Archive - May 14, 2008

What's Wrong with West Virginia?

Many of my online Obama supporters have been asking this question over the past few days, and I am sure are bound to be thinking this again today. Does Obama have a problem with poorer, less educated, white rural voters? What should be done?

Well, yesterday, I drove from Connecticut down to Virginia to pick up one of my daughters from college. I stopped in Martinsburg WV and spent a few hours canvassing for Obama. Martinsburg is in Berkeley County, part of the Washington DC exurbs. Obama did better in Berkeley County than just about any other county, with the exception of neighboring Jefferson County. Yet my experiences did not match those of the pundits.

I didn't see a poorer less educated rural white America. I saw a wild and wonder state that is part of the United States of America. To borrow the words from a famous speech,

Now even as we speak, there are those who are preparing to divide us, the spin masters, the negative ad peddlers who embrace the politics of anything goes.

Well, I say to them tonight, there is not a liberal America and a conservative America — there is the United States of America. There is not a Black America and a White America and Latino America and Asian America — there’s the United States of America.

The pundits, the pundits like to slice-and-dice our country into Red States and Blue States; Red States for Republicans, Blue States for Democrats. But I’ve got news for them, too:

We worship an awesome God in the Blue States, and we don’t like federal agents poking around in our libraries in the Red States.

We coach Little League in the Blue States and yes, we’ve got some gay friends in the Red States.

There are patriots who opposed the war in Iraq and there are patriots who supported the war in Iraq.

(For those who don't recognize it, this is an excerpt from Sen. Obama's speech in 2004 to the Democratic National Convention.)

So, why did Clinton do so well in West Virginia? Let me offer a few thoughts. First, and I know that some of my online Obama supporting friends are going to jump down my throat on this, Sen. Clinton is not a bad person. I believe that she does care deeply about this country. I would gladly vote for her over any of the Republicans. More importantly, what is wrong with West Virginia is related to what is the matter with Kansas.

Thomas Frank explores What's the matter with Kansas in a book with that title. The key idea is that voters have been distracted by the wedge issues, abortion and gay marriage, by conservatives who are opposed to the key message of progressive Democrats, because they know that this key message is something they cannot stand against. What is this key message? Well, let's return to Sen. Obama's 2004 Democratic National Convention speech.

It is that fundamental belief, it is that fundamental belief, I am my brother’s keeper, I am my sister’s keeper that makes this country work. It’s what allows us to pursue our individual dreams and yet still come together as one American family.

What is wrong with West Virginia? What is the matter with Kansas? It is that we have lost this fundamental belief. Yet it is here that I diverge from the pundits and the bloggers. The problem isn't with the good people of West Virginia or the good people of Kansas. The problem is that the pundits, and the bloggers, have gotten caught up in the horserace and have forgotten to talk about our fundamental beliefs.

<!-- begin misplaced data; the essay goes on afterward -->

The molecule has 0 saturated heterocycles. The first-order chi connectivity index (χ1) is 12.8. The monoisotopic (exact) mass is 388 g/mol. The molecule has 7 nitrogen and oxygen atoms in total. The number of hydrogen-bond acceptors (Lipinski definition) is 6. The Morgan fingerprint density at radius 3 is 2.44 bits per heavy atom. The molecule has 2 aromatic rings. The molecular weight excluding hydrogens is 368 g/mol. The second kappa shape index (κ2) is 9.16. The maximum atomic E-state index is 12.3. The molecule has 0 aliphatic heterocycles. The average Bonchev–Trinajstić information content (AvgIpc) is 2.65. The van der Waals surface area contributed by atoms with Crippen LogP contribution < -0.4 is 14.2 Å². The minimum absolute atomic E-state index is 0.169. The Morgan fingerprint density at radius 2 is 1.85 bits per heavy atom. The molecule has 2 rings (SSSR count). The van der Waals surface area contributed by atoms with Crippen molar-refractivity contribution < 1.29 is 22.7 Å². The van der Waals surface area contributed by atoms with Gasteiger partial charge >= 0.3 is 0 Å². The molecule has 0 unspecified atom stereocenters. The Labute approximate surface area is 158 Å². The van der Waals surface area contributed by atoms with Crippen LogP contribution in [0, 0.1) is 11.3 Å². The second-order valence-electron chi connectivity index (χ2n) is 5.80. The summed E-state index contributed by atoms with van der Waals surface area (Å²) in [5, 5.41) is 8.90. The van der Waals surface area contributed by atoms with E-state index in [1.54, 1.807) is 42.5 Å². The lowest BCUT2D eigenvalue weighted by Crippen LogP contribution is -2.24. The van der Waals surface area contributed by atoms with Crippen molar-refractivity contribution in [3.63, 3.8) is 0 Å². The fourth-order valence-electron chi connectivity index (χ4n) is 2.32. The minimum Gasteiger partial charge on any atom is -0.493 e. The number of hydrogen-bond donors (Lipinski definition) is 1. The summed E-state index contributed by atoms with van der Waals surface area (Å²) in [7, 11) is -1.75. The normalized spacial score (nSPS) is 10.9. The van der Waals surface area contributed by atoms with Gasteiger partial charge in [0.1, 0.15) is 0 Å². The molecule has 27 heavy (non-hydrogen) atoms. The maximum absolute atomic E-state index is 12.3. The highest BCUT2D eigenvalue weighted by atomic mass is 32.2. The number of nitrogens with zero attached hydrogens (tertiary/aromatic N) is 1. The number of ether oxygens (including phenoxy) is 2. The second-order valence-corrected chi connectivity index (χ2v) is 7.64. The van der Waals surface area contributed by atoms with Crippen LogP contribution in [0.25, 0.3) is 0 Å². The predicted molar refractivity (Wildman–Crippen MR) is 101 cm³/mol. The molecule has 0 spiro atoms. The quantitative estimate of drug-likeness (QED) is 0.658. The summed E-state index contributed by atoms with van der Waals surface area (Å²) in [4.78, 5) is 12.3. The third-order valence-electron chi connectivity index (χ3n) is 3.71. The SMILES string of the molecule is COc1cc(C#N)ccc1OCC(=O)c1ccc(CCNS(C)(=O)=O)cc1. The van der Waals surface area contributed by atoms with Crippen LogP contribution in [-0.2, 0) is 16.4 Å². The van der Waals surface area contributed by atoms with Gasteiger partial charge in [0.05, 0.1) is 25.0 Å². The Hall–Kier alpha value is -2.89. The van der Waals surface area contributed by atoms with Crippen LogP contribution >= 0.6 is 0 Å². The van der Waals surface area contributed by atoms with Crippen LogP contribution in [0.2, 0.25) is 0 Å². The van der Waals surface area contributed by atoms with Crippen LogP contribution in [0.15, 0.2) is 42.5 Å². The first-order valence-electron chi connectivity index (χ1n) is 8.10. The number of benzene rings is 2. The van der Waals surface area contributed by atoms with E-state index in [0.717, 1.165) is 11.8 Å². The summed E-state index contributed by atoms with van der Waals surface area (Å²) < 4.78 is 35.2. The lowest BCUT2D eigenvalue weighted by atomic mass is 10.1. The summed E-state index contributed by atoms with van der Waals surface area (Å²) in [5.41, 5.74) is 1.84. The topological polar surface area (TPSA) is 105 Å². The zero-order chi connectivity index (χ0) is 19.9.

Yet as I walked around parts of Martinsburg, I found people that hold fast to this fundamental belief that we are our brother's keeper, that we aren't a Red America and a Blue America, we are a United States of America.

So, let me be bold, and perhaps offensive for a moment. The problem is not the good people of West Virginia or Kansas, the problem is every blogger that is pontificating online about West Virginia without having gone door to door to talk with people about being our brother's keeper, without having gone door to door to help us be one America.

And this is bigger than just the Presidential Election. Yes, I know that this is supposed to be the most important presidential election in a generation, but unless all of us work together to help perfect the vision of a more perfect union, of 'E pluribus unum. Out of many, one', then it may not matter who gets elected president.

Knocking on doors in West Virginia was very different than knocking on doors in New Hampshire. It was a beautiful warm sunny day. People here had not been contacted by campaigns and they were grateful that someone cared enough to come to their door and talk about our nation and who should lead it. I believe that the people I visited will be more involved in helping set our nation back on the right path.

So, I end this with a challenge. On May 20th, there will be a primary in Kentucky. Use this as an opportunity to get in touch with people there about our fundamental beliefs about being our brother's keeper. Help people across this great nation of ours become more involved in repairing the moral fabric of our country.

What's wrong with West Virginia is that we are not talking enough to all Americans.